Robert S. Langer, Sc.D., is the David H. Koch Institute Professor at MIT (there are 14 Institute Professors at MIT; being an Institute Professor is the highest honor that can be awarded to a faculty member). Dr. Langer has written more than 1,180 articles. He also has approximately 800 issued and pending patents worldwide. Dr. Langer’s patents have been licensed or sublicensed to more than 250 pharmaceutical, chemical, biotechnology and medical device companies. He is the most cited engineer in history.
Dr. Langer is also an academic co-founder and Director of Moderna Therapeutics, and serves (or has served) as a member of the Board of Directors of many entities, including Living Proof, Momenta, and Frequency Therapeutics.
He served as a member of the United States Food and Drug Administration’s SCIENCE Board, the FDA’s highest advisory board, from 1995 to 2002, and as its Chairman from 1999 to 2002.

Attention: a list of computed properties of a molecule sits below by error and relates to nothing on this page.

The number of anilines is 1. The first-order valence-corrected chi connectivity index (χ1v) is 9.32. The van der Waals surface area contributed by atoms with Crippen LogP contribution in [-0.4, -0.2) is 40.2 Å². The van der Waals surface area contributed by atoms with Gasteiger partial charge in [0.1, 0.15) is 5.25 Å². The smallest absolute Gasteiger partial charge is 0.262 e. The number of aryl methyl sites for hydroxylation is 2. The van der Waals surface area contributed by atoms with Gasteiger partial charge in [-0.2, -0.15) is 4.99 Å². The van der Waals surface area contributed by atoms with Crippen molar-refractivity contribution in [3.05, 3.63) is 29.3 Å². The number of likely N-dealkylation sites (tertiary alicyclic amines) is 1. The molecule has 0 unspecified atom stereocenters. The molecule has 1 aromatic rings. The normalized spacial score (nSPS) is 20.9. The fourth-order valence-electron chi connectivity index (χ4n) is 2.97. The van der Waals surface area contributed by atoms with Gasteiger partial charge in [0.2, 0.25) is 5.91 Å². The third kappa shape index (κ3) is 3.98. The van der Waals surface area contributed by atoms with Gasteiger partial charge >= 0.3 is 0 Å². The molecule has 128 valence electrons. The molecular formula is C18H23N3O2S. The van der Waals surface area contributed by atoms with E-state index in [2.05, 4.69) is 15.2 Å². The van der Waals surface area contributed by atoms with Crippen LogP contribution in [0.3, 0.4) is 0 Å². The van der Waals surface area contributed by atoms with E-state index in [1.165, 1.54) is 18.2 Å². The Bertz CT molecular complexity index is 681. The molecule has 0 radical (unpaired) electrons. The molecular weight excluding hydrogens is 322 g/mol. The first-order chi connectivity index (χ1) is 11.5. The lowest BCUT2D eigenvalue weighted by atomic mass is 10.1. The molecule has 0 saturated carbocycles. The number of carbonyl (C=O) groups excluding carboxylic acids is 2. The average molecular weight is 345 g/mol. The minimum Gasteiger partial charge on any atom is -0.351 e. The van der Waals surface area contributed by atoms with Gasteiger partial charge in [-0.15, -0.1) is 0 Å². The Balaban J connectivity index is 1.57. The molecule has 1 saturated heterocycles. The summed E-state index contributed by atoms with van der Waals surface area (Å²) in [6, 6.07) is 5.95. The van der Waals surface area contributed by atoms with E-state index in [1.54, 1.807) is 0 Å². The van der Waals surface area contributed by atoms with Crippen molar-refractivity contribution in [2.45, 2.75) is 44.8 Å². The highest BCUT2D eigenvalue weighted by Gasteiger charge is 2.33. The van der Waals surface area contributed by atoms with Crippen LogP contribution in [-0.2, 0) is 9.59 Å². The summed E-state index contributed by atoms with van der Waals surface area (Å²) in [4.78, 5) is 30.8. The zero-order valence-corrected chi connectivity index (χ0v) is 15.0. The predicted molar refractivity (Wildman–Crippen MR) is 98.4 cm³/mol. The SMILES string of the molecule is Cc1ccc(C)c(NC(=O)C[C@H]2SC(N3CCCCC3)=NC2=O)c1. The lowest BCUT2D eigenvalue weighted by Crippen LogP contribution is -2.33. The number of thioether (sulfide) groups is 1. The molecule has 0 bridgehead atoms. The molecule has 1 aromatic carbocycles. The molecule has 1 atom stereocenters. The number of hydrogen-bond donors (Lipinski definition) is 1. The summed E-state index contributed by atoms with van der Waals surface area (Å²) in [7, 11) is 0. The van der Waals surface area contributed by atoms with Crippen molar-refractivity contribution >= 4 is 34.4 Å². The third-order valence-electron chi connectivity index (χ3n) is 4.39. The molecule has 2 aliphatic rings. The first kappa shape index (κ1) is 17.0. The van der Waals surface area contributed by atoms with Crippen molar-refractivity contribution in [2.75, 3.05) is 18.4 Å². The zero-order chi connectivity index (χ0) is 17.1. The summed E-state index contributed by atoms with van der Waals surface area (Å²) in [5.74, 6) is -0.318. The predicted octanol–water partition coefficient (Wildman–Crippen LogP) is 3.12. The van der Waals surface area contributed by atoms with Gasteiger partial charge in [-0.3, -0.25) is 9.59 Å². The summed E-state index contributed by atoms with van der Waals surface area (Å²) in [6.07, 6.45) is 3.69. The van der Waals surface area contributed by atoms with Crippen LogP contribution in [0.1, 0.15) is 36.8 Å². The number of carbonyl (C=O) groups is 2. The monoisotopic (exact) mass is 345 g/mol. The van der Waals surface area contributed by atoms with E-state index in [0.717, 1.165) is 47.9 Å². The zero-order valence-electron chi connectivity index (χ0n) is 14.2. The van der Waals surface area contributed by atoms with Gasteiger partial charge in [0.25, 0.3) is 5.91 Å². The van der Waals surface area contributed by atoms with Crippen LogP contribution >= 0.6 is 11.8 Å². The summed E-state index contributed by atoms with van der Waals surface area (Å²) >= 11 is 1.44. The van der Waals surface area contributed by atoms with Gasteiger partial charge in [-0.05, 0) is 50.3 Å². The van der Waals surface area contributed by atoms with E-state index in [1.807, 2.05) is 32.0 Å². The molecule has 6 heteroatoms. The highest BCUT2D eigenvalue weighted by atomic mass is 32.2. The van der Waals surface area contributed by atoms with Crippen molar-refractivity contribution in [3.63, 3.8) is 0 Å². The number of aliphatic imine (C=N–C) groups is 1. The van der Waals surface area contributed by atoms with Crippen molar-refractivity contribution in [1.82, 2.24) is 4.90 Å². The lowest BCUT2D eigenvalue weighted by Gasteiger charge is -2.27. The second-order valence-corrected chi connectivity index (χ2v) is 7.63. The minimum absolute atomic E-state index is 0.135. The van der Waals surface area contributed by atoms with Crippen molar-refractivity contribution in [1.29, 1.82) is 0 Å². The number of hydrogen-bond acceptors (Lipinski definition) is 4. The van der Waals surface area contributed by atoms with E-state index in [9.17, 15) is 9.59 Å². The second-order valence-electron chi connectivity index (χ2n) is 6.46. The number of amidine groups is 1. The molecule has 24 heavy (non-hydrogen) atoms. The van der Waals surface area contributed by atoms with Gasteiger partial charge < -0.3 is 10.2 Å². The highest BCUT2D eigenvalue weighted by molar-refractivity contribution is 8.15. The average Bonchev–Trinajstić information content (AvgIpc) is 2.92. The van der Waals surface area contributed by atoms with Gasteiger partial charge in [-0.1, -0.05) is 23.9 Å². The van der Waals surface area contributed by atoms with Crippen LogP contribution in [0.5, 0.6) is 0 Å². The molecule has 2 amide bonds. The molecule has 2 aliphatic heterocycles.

Dr. Langer has received over 250 major awards including the 2006 United States National Medal of Science; the Charles Stark Draper Prize, considered the equivalent of the Nobel Prize for engineer; the 2008 Millennium Prize, the world’s largest technology prize; and the 2012 Priestley Medal, the highest award of the American Chemical Society. He is the also the only engineer to receive the Gairdner Foundation International Award; 72 recipients of this award have subsequently received a Nobel Prize. Among numerous other awards Langer has received are the Dickson Prize for Science (2002), Heinz Award for Technology, Economy and Employment (2003), the Harvey Prize (2003), the John Fritz Award (2003) (given previously to inventors such as Thomas Edison and Orville Wright), the General Motors Kettering Prize for Cancer Research (2004), the Dan David Prize in Materials Science (2005), the Albany Medical Center Prize in Medicine and Biomedical Research (2005), the largest prize in the U.S. for medical research, induction into the National Inventors Hall of Fame (2006), the Max Planck Research Award (2008), and the Prince of Asturias Award for Technical and Scientific Research (2008). In 1998, he received the Lemelson-MIT prize, the world’s largest prize for invention, for being“one of history’s most prolific inventors in medicine.” In 1989 Dr. Langer was elected to the Institute of Medicine of the National Academy of Sciences, and in 1992 he was elected to both the National Academy of Engineering and to the National Academy of Sciences. He is one of very few people ever elected to all three United States National Academies and the youngest in history (at age 43) to ever receive this distinction.